My concern, which is implicit in all the amendments in this group, is that no local authority should be able to say, “Right, we’ve now got our BRS scheme through and we do not need to bother with worrying about the concerns of business or anybody else for the next 10 or 12 years”, or however long the project takes. That would be wrong, which is why I support amendment 16. Equally, we should avoid highly prescriptive man-management that would only provide a further level of bureaucracy and confusion. I hope that the Government will give some thought here and in another place to finding a way to ensure that the credibility of BRS schemes is maintained. I know that we will come on to ballots later this afternoon, but my biggest concern is that without some safeguard for business, there is a real risk that credibility will be undermined and the system will simply be seen as another opportunity for a cash-grab from the Government, rather than used for a specific purpose that benefits a business community in infrastructure terms.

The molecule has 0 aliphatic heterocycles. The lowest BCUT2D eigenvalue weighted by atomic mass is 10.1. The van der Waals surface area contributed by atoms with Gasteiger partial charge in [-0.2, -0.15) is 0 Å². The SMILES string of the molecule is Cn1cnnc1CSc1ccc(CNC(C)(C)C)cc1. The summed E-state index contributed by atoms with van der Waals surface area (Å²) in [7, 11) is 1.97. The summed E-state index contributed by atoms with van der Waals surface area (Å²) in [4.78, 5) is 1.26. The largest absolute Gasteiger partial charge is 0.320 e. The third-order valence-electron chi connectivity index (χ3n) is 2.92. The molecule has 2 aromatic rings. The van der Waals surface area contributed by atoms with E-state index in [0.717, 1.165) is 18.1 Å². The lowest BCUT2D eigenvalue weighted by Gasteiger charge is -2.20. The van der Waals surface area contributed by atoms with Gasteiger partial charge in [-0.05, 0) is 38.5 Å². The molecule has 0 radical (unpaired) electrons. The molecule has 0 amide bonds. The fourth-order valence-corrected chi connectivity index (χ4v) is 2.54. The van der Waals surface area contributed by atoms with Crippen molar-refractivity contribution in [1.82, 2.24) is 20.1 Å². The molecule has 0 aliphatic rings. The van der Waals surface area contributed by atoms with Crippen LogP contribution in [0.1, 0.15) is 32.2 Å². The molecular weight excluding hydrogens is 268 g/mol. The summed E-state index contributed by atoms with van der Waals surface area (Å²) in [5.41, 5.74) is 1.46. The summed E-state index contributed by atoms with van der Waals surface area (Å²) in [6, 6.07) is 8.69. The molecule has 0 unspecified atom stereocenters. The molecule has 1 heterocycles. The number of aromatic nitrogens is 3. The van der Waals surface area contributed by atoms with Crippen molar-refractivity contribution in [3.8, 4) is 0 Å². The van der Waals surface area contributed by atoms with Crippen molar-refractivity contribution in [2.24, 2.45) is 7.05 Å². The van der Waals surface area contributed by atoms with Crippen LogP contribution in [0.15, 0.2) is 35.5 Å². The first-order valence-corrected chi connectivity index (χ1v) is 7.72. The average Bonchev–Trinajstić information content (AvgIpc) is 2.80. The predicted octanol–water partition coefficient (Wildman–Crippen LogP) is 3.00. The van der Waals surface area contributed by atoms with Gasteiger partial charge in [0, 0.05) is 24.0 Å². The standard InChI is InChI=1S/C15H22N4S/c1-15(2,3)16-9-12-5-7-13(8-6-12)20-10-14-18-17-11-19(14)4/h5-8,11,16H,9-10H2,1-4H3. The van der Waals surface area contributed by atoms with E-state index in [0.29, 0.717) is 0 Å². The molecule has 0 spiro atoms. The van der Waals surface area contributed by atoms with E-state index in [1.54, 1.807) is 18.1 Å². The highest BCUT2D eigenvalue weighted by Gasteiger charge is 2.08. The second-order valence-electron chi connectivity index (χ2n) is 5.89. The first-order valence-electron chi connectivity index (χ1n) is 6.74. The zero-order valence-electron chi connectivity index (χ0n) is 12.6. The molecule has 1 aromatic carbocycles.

Mr. John Redwood (Wokingham) (Con): I see the need for something that will satisfy the business community that a project is worthy and well managed, but I share the concerns of those who believe that imposing a board in every case might be difficult, inappropriate or unnecessarily bureaucratic. Under the terms of new clause 1, it is difficult to know who from the private sector side would want to volunteer to sit on such a board. We learn from new schedule 1 that there would be no remuneration, and we can imagine that in some cases the meetings would be long and frequent.

Anyone considering sitting on such a board would want to know what their legal duties and responsibilities were and what the consequences might be if something